By P.S. Anantharaman, IANS
Ahmedabad : In what could turn into a big movement, a band of small shopkeepers and traders here are learning to adopt modern business practices to hold their own against aggressive competition from retail giants.
Their efforts are in sharp contrast to traders and street vendors in other parts of the country, who are fighting retail big business with a ‘quit retail’ campaign.
The Ahmedabad Management Association (AMA) has taken the initiative to conduct training programmes at its campus here. Two programmes are conducted every month. So far more than 200 traders and small vendors have participated in the programmes.
Mahendrabhai Patel, a participant, said his clientele were mainly construction workers living in a village around his shop. They now appreciate the improvement in quality of services provided by him and bring along new customers.
Patel is sure that far from being affected, his business is showing every sign of growing though his shop is only a few metres away from two retail chain outlets – Reliance Fresh and Subhiksha.
With the aid of computers and latest presentation techniques, participants of the training programme are taught how to understand customer needs and expectations and improve ambience of neighbourhood shops.
They also learn concepts like stock analysis, shelf life, unique selling proposition, reorienting distribution, delivering in quality packs, making efforts to win customers loyalty and providing value for money through enhanced customer satisfaction.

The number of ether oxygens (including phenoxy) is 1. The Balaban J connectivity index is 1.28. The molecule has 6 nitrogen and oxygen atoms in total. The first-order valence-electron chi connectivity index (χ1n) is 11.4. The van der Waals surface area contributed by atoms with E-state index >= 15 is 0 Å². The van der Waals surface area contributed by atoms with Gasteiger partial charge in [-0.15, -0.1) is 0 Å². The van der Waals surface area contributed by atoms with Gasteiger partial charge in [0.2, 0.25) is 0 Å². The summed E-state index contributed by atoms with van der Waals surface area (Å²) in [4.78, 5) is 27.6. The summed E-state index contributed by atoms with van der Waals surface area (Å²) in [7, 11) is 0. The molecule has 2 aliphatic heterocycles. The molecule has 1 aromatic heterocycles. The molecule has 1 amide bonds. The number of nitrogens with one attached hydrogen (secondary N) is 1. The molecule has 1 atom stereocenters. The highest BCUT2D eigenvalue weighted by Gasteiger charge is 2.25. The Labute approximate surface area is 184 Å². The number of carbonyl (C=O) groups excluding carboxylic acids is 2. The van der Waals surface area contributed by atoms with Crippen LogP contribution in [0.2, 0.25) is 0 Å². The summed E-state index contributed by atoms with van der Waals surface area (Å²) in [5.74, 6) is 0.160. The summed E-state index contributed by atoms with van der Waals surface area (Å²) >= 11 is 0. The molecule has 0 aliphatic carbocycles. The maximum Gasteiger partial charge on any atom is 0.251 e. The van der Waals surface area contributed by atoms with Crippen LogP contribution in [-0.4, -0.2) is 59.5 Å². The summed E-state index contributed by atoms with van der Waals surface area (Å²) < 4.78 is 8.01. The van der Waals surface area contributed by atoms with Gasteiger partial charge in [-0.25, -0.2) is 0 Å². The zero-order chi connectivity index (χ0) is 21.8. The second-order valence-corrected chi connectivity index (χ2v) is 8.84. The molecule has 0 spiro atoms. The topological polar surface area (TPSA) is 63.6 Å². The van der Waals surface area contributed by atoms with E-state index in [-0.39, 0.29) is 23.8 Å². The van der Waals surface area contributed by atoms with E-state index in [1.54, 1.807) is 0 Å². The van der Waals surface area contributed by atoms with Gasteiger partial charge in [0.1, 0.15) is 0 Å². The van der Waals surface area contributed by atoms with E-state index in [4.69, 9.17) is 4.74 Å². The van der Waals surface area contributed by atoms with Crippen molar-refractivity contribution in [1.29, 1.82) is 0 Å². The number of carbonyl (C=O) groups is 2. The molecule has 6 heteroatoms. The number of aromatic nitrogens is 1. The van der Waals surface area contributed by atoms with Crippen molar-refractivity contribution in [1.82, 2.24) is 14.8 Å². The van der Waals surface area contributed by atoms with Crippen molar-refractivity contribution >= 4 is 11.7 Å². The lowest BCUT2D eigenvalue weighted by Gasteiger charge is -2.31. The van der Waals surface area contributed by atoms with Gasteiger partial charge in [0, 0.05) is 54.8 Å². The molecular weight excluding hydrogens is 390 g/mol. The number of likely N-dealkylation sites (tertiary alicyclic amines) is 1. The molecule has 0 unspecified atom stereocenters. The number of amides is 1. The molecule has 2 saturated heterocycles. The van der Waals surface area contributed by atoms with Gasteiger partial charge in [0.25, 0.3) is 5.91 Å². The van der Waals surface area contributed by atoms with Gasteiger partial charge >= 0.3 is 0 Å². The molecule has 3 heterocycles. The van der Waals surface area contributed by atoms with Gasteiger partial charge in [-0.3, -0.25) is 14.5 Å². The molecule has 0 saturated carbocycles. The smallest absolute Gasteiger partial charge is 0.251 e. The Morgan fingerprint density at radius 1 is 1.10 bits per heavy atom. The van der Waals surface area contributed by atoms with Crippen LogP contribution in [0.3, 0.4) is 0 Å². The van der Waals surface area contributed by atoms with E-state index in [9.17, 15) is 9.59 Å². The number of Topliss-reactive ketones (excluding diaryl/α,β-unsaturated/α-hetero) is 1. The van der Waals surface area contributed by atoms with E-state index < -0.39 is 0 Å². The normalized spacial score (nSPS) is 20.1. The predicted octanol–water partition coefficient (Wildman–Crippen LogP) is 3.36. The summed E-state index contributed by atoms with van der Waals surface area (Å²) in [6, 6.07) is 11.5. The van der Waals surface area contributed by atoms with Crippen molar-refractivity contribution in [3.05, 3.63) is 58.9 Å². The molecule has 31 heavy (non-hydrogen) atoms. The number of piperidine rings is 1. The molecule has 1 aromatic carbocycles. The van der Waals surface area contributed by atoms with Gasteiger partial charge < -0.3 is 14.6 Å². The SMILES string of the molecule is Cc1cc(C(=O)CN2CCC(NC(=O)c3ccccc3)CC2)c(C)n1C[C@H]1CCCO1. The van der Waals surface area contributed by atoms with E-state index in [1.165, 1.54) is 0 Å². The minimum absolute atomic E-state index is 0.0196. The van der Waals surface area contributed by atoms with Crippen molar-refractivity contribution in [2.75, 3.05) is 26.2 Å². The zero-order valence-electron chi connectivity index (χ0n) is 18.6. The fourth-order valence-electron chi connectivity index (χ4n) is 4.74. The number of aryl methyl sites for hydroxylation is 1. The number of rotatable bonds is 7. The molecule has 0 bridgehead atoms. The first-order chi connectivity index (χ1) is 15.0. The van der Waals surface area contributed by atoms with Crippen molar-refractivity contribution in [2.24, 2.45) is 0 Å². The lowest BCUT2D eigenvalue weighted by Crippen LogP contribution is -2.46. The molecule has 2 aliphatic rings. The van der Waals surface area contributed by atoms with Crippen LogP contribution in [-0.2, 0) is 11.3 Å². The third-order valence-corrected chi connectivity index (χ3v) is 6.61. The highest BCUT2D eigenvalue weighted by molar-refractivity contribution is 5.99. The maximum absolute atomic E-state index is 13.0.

The participants are also taught to conduct strengths-weaknesses-opportunities-threats (SWOT) analysis on a continuing basis. Group discussions among them are encouraged.
The fee for the daylong programme is Rs.250. Amit Vasavada, head of local NGO Prasanna Foundation, is the trainer.
Vasavada says the programme is becoming popular. “The numbers involved may look small for now, but judging from the feedback the programme is eliciting, there is every indication that this movement will grow in intensity,” he claimed.
The AMA is working out a plan of action to spread the initiative in other parts of the state.
Vasavada told IANS that a major achievement of the programme so far has been that traders and shopkeepers are showing signs of coming out of the feeling that their businesses are lost forever and that the future is bleak.
He explained that in the daylong programme conducted in Gujarati, it is explained how participants can switch over to modern business practices without losing their traditional moorings.
Vasavada is confident that in keeping with its rich tradition of showing the way to others, Gujarat will become a role model on how to compete successfully with big retail chains.